Video: What does blended learning look like at different institutions?

Blended learning looks slightly different at every school and in every class, but there are many common features. Three experts share what this approach looks like at their institution.

Greenwood hosted a Blended Learning Panel Discussion on February 4, 2014, featuring speakers from both the postsecondary and middle/high school levels:
  • Dr. Brenda Ravenscroft, Associate Dean, Teaching and Learning, Faculty of Arts and Science, Queen's University
  • Paul Gries, Senior Lecturer, Department of Computer Science, University of Toronto
  • Heather Thomas, Vice-Principal, Student Learning, Greenwood College School
Over the next several weeks, we'll post video excerpts of the evening's discussions, broken up by topic. Each video provides not only insight from these experts on where blended learning is going, but concrete examples of what students can expect in a blended classroom at college and university.

Watch the first video below, and check back next week for the next installment!

Tuesday, 4 March 2014

Blended Chemistry: Resources Make the Difference

How do you know you've got a good resource? Your students recommend it to their peers. Science teacher Liz Greflund discusses how Greenwood's chemistry resources bring the best of the new and the traditional to the science classroom.

Flash Video Still
Visual reinforcement, through materials like
this flash animation, promotes understanding
rather than memorization.
Blended learning in chemistry has evolved over the past few years at Greenwood. As a team, the chemistry teachers have been determining how to use course resources to best enhance student learning. Our aim is to increase student perseverance while providing a supported education in chemistry. 

The class time is run in a traditional manner:
  • The teacher runs a lesson and coordinates activities.
  • The Moodle page contains many resources that students can use to solidify their understanding.
  • We make an effort to build community in class, often beginning with a starter to get the students engaged and working efficiently. We then move on to a lesson which ends with students practicing the material.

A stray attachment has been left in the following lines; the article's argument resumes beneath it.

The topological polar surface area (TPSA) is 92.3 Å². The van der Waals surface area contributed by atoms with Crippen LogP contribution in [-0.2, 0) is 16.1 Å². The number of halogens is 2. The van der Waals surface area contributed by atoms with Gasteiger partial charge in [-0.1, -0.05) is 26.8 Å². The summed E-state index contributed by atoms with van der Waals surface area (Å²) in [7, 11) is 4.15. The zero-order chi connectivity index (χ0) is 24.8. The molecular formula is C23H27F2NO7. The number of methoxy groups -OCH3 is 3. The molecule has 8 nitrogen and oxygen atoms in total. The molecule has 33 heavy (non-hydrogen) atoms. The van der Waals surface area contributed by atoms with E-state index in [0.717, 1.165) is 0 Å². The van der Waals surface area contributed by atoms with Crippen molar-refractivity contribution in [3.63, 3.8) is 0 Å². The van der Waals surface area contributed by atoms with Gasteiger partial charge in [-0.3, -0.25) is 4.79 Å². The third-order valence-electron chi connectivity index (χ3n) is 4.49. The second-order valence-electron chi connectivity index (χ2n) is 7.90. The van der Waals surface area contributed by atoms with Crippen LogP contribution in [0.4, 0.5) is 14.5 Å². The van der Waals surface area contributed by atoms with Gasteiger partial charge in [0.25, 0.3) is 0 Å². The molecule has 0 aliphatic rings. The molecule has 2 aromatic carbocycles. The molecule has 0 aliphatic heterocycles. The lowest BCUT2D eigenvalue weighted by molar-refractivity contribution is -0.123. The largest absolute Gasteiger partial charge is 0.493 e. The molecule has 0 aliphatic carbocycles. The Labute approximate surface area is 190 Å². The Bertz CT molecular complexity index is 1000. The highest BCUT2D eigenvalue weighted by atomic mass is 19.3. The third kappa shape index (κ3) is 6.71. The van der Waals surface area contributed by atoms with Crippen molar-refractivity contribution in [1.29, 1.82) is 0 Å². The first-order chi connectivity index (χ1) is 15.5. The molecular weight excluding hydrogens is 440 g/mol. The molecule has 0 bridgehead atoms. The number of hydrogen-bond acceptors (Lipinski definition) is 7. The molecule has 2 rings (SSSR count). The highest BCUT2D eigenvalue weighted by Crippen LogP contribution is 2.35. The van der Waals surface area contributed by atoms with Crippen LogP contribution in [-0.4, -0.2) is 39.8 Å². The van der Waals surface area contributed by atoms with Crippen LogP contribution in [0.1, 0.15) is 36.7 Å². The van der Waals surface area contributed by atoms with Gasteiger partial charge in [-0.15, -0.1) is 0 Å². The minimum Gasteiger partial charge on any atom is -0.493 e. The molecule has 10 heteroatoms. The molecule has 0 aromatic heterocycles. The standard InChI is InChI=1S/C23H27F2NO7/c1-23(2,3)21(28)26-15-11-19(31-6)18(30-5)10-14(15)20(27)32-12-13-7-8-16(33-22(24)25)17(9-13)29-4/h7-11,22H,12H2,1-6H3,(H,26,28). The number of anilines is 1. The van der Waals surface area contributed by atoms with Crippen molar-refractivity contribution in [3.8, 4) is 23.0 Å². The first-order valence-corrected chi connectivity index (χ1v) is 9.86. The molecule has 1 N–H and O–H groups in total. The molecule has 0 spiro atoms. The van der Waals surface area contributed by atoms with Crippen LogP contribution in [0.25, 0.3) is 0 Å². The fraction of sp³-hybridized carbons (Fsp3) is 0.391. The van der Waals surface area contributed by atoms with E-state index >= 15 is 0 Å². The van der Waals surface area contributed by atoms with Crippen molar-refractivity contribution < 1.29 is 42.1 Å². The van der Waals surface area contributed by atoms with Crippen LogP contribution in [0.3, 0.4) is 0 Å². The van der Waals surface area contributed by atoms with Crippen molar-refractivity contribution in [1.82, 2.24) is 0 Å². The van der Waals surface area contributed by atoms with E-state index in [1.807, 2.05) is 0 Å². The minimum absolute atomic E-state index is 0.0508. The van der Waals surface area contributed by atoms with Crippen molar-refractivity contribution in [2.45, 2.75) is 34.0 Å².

This approach is quite straightforward, and is practiced in many chemistry classrooms across the country. The difference in the blended learning chemistry classes comes with the resources, including:
  • Completed class notes: These are posted for student reference, as well as a variety of activities, videos and interesting links.
  • Visual learning: The image included here comes from a flash animation developed for the Grade 11 Chemistry course. For some, it is the visual reinforcement that allows students to understand the problem as opposed to memorizing the process.
  • Online problems: Students complete a series of problems, and check each answer before moving to the next problem. Prompting is given if the answer is incorrect.

What do students think?

Students respond well to these resources. I often hear students say “you should watch the video - it was really useful." We constantly evaluate the effectiveness of the resources, and we think we have found a nice balance. The students enjoy the demos, lab and lessons that run during class and are able to access the material at home as they wish. We think this blend is the best of both worlds.

Tuesday, 4 February 2014

Choose Your Own Adventure: Canadian History Style

This week's post comes from Charles Jennings, History, Law and Politics Teacher.

"You mean we get to choose?!"

If you had the choice, which would you choose to learn about: Prohibition, the Women’s Movement or the Economic Boom in the 1920s? Students in Grade 10 Canadian History were surprised to learn that they had this very choice at the beginning of the Roaring '20s Unit. This is one way in which we personalize the teaching of history at Greenwood. The results of this interest-based approach showed outstanding student success, and greater student engagement and excitement.